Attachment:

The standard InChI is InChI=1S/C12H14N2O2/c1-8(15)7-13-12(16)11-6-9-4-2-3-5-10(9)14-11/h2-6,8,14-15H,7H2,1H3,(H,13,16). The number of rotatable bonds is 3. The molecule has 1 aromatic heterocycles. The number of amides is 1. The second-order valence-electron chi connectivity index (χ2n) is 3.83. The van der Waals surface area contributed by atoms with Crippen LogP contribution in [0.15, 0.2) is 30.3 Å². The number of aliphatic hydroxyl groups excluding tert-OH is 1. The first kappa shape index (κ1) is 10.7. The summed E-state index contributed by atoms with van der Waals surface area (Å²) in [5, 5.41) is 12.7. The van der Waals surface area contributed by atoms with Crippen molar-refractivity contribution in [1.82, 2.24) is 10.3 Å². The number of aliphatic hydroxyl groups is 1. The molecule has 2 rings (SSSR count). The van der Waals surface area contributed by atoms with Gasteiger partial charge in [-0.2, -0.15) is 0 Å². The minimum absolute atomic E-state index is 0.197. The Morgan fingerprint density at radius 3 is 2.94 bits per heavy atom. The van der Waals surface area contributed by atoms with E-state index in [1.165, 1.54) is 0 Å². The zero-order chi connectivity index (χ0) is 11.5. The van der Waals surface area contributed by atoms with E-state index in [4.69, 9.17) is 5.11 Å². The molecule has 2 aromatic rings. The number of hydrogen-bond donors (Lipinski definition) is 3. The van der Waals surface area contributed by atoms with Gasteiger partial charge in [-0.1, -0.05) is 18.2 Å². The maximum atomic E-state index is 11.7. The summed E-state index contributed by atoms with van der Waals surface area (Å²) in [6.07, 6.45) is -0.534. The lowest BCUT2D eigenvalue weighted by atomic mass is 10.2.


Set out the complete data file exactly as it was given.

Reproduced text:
The standard InChI is InChI=1S/C12H14N2O2/c1-8(15)7-13-12(16)11-6-9-4-2-3-5-10(9)14-11/h2-6,8,14-15H,7H2,1H3,(H,13,16). The number of rotatable bonds is 3. The molecule has 1 aromatic heterocycles. The number of amides is 1. The second-order valence-electron chi connectivity index (χ2n) is 3.83. The van der Waals surface area contributed by atoms with Crippen LogP contribution in [0.15, 0.2) is 30.3 Å². The number of aliphatic hydroxyl groups excluding tert-OH is 1. The first kappa shape index (κ1) is 10.7. The summed E-state index contributed by atoms with van der Waals surface area (Å²) in [5, 5.41) is 12.7. The van der Waals surface area contributed by atoms with Crippen molar-refractivity contribution in [1.82, 2.24) is 10.3 Å². The number of aliphatic hydroxyl groups is 1. The molecule has 2 rings (SSSR count). The van der Waals surface area contributed by atoms with Gasteiger partial charge in [-0.2, -0.15) is 0 Å². The minimum absolute atomic E-state index is 0.197. The Morgan fingerprint density at radius 3 is 2.94 bits per heavy atom. The van der Waals surface area contributed by atoms with E-state index in [1.165, 1.54) is 0 Å². The zero-order chi connectivity index (χ0) is 11.5. The van der Waals surface area contributed by atoms with E-state index in [4.69, 9.17) is 5.11 Å². The molecule has 2 aromatic rings. The number of hydrogen-bond donors (Lipinski definition) is 3. The van der Waals surface area contributed by atoms with Gasteiger partial charge in [-0.1, -0.05) is 18.2 Å². The maximum atomic E-state index is 11.7. The summed E-state index contributed by atoms with van der Waals surface area (Å²) in [6.07, 6.45) is -0.534. The lowest BCUT2D eigenvalue weighted by atomic mass is 10.2.